Colleges and universities are making strides in gender inclusivity, but there is still a lot of work to be done.
Ten years ago, the University of Vermont became the first school in the US to allow students to self-identify their pronouns and to include it in their student data.
Now, according to the Campus Pride Trans Policy Clearinghouse, 255 colleges enable students to use a chosen first name, instead of their legal name, on campus records and documents; 60 colleges enable students to change the gender on their campus records without evidence of medical intervention; and 19 colleges enable students to indicate the pronouns they use for themselves on course rosters.
Jeane Robles, a student at the University of Vermont, said that these options mean a lot.
“Just having the option to do that makes me feel like I can exist here,” Robles, a graduate student whose pronouns are they/them, told NPR. Without these options, “I [wouldn’t] be able to fully be present.”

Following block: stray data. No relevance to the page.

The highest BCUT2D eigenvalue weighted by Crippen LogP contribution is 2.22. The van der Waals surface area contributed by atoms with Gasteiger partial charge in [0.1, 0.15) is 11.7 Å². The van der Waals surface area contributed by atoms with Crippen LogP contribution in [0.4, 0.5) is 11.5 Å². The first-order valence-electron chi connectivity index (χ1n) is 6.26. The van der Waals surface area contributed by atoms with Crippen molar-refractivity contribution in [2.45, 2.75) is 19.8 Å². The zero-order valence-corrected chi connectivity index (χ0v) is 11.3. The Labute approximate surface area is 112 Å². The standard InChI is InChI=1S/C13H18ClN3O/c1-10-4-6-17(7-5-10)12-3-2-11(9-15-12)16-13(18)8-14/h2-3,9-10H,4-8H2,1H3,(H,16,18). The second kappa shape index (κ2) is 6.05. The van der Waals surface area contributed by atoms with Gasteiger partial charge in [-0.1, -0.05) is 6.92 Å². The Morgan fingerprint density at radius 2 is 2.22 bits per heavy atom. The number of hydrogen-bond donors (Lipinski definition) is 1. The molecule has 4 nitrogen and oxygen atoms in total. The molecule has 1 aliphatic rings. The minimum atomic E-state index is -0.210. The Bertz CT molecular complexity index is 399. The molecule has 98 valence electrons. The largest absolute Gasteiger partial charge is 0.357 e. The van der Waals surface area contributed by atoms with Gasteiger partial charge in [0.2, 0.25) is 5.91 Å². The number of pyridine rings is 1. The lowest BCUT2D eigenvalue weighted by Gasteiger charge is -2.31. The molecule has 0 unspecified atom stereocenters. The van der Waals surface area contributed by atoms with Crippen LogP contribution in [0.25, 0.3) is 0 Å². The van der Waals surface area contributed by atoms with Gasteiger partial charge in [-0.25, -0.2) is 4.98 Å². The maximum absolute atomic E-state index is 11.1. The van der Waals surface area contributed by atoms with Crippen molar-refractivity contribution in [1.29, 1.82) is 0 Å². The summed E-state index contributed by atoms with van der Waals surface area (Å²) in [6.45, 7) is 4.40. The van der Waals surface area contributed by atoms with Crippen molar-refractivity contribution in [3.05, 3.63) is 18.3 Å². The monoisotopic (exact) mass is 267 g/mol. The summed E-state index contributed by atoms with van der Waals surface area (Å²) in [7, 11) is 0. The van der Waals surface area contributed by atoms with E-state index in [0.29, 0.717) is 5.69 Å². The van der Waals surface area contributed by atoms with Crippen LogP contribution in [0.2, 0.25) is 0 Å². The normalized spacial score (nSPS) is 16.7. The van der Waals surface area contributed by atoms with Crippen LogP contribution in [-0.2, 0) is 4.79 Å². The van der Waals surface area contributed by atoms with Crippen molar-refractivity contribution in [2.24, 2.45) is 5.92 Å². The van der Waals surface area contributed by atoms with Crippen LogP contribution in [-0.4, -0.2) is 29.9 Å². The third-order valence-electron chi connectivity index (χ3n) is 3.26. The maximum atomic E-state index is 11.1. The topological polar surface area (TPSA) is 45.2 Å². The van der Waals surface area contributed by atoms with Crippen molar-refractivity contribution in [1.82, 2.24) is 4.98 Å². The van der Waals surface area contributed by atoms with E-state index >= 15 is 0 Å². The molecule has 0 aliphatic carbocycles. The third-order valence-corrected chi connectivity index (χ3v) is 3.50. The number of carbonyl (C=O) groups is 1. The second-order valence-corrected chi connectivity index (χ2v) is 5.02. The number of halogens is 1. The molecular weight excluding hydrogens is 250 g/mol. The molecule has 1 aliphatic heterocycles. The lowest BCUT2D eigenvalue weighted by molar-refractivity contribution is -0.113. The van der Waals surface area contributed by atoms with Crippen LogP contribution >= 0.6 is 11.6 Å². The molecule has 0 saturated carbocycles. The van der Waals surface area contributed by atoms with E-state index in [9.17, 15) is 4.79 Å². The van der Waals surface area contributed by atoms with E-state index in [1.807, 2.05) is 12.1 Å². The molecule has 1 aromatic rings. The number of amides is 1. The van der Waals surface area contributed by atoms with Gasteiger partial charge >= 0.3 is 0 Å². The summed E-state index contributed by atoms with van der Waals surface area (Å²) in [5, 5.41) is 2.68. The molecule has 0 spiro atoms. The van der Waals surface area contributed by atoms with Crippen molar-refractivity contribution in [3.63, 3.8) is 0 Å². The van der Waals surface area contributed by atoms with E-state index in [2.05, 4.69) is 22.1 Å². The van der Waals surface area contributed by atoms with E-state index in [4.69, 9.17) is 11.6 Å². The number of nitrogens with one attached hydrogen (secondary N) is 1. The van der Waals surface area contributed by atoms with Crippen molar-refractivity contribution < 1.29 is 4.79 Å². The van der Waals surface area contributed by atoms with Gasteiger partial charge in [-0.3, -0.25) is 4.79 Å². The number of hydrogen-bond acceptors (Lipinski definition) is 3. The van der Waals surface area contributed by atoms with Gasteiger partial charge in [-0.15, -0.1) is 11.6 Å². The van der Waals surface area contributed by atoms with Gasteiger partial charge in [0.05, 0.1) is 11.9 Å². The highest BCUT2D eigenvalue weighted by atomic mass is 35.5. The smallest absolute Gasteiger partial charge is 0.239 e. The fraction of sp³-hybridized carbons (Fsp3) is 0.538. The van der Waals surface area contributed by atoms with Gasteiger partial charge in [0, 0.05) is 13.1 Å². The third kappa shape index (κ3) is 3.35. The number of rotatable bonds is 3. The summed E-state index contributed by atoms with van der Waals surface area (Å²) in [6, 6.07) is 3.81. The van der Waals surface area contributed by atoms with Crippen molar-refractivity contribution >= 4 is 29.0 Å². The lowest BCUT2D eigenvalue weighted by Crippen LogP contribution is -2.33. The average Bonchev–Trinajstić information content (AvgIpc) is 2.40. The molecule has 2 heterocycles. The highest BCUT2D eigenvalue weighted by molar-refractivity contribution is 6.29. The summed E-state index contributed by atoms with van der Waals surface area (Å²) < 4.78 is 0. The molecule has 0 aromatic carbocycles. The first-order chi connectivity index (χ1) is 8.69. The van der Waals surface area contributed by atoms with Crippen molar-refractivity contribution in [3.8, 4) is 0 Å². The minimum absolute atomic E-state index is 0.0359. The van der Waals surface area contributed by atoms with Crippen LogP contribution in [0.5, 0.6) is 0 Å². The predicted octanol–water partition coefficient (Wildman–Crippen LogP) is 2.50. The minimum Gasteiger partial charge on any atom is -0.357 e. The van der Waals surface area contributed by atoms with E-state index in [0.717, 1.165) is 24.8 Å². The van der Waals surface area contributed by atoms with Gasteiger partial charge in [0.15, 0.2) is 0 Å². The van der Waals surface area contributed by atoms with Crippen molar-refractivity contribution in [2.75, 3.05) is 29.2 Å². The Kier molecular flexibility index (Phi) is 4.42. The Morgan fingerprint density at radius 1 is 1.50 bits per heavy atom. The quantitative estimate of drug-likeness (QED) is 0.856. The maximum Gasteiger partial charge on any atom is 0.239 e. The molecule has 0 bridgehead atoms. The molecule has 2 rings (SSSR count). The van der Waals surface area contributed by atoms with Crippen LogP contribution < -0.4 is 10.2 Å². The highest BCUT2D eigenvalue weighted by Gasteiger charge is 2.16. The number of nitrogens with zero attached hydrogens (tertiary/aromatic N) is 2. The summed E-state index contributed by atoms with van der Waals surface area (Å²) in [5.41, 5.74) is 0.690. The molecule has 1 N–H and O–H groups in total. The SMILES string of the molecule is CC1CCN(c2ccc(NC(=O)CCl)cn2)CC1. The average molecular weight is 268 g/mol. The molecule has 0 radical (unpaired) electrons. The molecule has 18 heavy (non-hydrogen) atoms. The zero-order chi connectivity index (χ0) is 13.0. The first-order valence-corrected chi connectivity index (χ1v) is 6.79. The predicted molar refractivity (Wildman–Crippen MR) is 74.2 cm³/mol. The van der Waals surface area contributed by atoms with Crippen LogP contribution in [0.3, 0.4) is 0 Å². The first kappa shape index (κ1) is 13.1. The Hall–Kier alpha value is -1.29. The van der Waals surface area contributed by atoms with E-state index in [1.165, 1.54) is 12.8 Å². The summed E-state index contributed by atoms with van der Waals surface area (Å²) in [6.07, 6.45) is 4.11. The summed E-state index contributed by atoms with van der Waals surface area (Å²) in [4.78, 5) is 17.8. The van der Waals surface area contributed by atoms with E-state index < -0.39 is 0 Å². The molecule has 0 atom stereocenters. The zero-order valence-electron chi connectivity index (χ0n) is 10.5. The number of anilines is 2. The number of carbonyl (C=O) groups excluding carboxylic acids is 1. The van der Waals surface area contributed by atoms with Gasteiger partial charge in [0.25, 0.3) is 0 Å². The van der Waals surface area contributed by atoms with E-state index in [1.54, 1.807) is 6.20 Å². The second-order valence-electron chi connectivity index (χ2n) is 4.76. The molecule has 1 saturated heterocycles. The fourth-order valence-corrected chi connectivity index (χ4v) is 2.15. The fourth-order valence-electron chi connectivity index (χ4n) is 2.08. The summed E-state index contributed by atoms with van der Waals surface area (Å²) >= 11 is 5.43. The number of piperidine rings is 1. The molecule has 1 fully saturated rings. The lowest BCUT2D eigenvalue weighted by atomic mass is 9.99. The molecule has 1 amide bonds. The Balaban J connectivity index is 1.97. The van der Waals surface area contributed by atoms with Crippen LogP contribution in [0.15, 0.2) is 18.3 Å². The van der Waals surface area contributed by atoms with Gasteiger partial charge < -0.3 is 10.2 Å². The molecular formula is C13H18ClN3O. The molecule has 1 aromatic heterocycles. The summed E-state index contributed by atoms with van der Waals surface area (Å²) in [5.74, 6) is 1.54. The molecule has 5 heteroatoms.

Z Nicolazzo, a professor at the University of Arizona, told NPR that these policies need to come with a new mindset for higher education.
“I really worry that it becomes almost like a checkbox kind of way of thinking about diversity and equity work,” Nicolazzo, whose pronouns are she/her or ze/hir, said.
She said higher education still tends to look at gender as a binary concept. For instance, having sex-segregated athletic teams feeds into this mindset.
Pronouns are just one part of gender-inclusivity, Nicolazzo told NPR, and “much more needs to be done.”
Ashley Dobson is NACAC’s senior communications manager for content and social media. You can reach her at firstname.lastname@example.org.